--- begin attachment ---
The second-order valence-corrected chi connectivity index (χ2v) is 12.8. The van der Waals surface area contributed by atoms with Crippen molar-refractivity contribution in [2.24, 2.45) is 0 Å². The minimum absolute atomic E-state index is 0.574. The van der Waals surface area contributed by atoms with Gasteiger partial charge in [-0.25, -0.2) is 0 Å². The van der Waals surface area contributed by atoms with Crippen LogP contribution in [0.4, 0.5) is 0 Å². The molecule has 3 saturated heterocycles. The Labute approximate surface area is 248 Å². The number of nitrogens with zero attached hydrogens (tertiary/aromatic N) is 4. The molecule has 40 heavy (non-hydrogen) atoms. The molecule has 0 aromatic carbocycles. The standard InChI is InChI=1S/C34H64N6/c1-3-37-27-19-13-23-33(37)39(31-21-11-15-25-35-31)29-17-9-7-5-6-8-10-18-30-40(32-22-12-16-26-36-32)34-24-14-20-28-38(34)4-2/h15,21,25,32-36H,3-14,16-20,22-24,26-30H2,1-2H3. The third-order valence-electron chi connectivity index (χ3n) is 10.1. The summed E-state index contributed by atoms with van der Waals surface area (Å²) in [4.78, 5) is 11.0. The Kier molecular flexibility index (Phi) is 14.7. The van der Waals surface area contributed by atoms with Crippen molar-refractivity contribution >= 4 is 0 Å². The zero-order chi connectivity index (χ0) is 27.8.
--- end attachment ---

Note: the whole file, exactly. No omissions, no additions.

The second-order valence-corrected chi connectivity index (χ2v) is 12.8. The van der Waals surface area contributed by atoms with Crippen molar-refractivity contribution in [2.24, 2.45) is 0 Å². The minimum absolute atomic E-state index is 0.574. The van der Waals surface area contributed by atoms with Gasteiger partial charge in [-0.25, -0.2) is 0 Å². The van der Waals surface area contributed by atoms with Crippen LogP contribution in [0.4, 0.5) is 0 Å². The molecule has 3 saturated heterocycles. The Labute approximate surface area is 248 Å². The number of nitrogens with zero attached hydrogens (tertiary/aromatic N) is 4. The molecule has 40 heavy (non-hydrogen) atoms. The molecule has 0 aromatic carbocycles. The standard InChI is InChI=1S/C34H64N6/c1-3-37-27-19-13-23-33(37)39(31-21-11-15-25-35-31)29-17-9-7-5-6-8-10-18-30-40(32-22-12-16-26-36-32)34-24-14-20-28-38(34)4-2/h15,21,25,32-36H,3-14,16-20,22-24,26-30H2,1-2H3. The third-order valence-electron chi connectivity index (χ3n) is 10.1. The summed E-state index contributed by atoms with van der Waals surface area (Å²) in [4.78, 5) is 11.0. The Kier molecular flexibility index (Phi) is 14.7. The van der Waals surface area contributed by atoms with Crippen molar-refractivity contribution >= 4 is 0 Å². The zero-order chi connectivity index (χ0) is 27.8.